Try to fight the urge to name and attack “out groups” (for example, “covid minimisers”, “covidiots”, “covidians”, etc). This includes straw-manning the supposed positions of these groups, or worse, straw-attributioning them, where instead of the position, you attack the weakest possible interpretation of the values or character of the people in the group.
The virtuous bully
Some of the most aggressive actors on twitter defend their actions by saying their argument is so important that it is beyond the need for civility. This a poor excuse for rude and unkind behaviour, and what’s more it is actively harmful to the cause. Semmelweis provides us with an important lesson. He was correct about the need for handwashing and disinfection prior to delivering children, and found it difficult to convince the establishment of his case. In his frustration he began insulting them, calling them “irresponsible murderers”, and, “ignoramuses”.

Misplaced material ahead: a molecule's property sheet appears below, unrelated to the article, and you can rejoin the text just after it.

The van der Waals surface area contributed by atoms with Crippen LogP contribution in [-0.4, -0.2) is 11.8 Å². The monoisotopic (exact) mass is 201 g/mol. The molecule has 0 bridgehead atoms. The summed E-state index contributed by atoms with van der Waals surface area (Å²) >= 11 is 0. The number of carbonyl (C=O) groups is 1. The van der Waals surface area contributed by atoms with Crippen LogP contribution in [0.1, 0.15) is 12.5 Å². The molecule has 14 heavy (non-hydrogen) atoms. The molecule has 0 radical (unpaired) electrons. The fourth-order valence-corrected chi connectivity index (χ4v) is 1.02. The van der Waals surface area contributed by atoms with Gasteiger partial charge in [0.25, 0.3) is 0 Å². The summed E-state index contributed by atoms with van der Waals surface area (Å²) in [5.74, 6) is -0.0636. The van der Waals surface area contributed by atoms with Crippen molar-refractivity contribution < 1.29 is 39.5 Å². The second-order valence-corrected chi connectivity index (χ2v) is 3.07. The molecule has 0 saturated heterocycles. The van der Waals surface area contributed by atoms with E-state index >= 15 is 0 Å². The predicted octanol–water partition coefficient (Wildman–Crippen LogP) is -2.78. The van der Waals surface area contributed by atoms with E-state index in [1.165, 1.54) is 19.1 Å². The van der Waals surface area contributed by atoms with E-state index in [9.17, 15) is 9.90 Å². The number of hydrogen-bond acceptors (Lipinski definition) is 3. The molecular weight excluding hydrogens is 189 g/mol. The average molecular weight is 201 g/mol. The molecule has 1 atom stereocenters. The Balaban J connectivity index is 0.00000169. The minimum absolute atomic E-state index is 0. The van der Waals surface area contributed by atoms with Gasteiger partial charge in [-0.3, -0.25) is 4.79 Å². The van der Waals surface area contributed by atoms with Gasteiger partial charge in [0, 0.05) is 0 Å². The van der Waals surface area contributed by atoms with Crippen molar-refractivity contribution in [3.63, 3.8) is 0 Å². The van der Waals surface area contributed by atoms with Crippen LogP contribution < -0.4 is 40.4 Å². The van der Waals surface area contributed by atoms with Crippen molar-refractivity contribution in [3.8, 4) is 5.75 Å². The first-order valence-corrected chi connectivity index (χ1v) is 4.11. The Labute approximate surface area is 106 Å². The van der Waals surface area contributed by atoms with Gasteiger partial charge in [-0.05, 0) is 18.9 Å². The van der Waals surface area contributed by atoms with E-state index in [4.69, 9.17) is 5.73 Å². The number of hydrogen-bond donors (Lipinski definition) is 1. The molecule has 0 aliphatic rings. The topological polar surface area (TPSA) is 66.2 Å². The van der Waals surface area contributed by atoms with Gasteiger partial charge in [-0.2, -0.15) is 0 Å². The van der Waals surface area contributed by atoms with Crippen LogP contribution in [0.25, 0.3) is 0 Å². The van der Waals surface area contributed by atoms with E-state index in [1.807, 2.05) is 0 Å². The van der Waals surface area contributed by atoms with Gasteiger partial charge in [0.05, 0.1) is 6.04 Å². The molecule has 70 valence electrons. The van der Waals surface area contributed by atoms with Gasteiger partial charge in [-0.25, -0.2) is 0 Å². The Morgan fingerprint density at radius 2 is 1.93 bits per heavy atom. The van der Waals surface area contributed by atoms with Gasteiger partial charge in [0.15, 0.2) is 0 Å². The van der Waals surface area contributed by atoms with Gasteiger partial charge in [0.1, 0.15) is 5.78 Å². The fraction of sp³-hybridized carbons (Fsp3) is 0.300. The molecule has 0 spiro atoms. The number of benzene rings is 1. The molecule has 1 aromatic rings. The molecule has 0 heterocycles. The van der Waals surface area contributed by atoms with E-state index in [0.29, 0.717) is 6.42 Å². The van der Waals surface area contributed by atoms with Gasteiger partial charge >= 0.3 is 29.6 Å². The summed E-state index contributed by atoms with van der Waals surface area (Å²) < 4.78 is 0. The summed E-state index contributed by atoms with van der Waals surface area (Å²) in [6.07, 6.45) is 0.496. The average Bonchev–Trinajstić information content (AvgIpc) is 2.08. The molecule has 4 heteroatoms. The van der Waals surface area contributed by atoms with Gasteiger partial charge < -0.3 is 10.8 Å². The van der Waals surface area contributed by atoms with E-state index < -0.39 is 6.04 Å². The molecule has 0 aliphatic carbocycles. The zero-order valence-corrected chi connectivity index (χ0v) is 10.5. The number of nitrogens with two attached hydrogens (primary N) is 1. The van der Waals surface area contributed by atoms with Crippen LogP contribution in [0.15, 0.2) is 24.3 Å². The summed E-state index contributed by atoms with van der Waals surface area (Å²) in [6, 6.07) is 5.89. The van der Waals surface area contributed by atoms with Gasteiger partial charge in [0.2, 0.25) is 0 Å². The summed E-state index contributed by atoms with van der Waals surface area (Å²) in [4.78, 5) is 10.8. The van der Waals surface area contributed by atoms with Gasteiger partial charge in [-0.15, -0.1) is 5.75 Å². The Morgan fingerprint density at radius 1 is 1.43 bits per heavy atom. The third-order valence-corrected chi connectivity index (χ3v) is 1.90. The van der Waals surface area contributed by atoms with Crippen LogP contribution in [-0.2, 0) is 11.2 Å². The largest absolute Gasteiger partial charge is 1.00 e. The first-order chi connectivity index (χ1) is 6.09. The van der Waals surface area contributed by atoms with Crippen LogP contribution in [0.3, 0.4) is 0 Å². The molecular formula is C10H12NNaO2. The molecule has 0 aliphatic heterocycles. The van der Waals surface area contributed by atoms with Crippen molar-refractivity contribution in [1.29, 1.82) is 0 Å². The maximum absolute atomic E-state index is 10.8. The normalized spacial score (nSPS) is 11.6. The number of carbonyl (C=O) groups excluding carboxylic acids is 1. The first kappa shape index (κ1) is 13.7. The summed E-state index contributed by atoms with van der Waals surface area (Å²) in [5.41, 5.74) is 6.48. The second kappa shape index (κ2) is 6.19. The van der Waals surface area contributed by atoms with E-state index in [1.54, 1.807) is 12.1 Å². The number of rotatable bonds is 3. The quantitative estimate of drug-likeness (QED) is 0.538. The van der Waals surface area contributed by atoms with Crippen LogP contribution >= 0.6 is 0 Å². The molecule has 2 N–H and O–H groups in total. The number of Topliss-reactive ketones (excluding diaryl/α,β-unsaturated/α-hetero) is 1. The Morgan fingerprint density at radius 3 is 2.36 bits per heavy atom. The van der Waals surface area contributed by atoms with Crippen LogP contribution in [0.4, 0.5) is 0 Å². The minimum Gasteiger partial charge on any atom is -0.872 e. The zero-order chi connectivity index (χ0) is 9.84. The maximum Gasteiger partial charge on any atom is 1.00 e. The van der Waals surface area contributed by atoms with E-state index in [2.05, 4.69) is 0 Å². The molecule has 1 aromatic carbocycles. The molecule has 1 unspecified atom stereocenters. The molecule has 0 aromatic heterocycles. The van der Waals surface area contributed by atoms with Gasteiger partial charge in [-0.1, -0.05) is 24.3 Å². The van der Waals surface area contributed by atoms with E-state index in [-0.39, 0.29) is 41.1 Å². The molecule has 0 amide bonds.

This almost certainly contributed to the establishment further dismissing his ideas, which would have saved countless lives had they been accepted earlier. It is not difficult to understand that calling people murderers does not engender confidence in you, or your ideas.
If your science is correct but your communication is poor, you harm your own cause.
The red lines
The following are generally considered unacceptable under almost all circumstances. This includes sharing/amplifying tweets including these actions, which is as bad as tweeting them yourself.
Overtly offensive language. Swearing, insulting or demeaning language is off the table. It is never OK to tell someone to f*ck off, call them stupid, pathetic etc - just as in real life.
Threatening or intimidating. This can include direct threats to get people in trouble with superiors or funders, direct physical threats to harm people, or indirect threats (e.g. I wouldn’t feel safe being recognised if I were you…).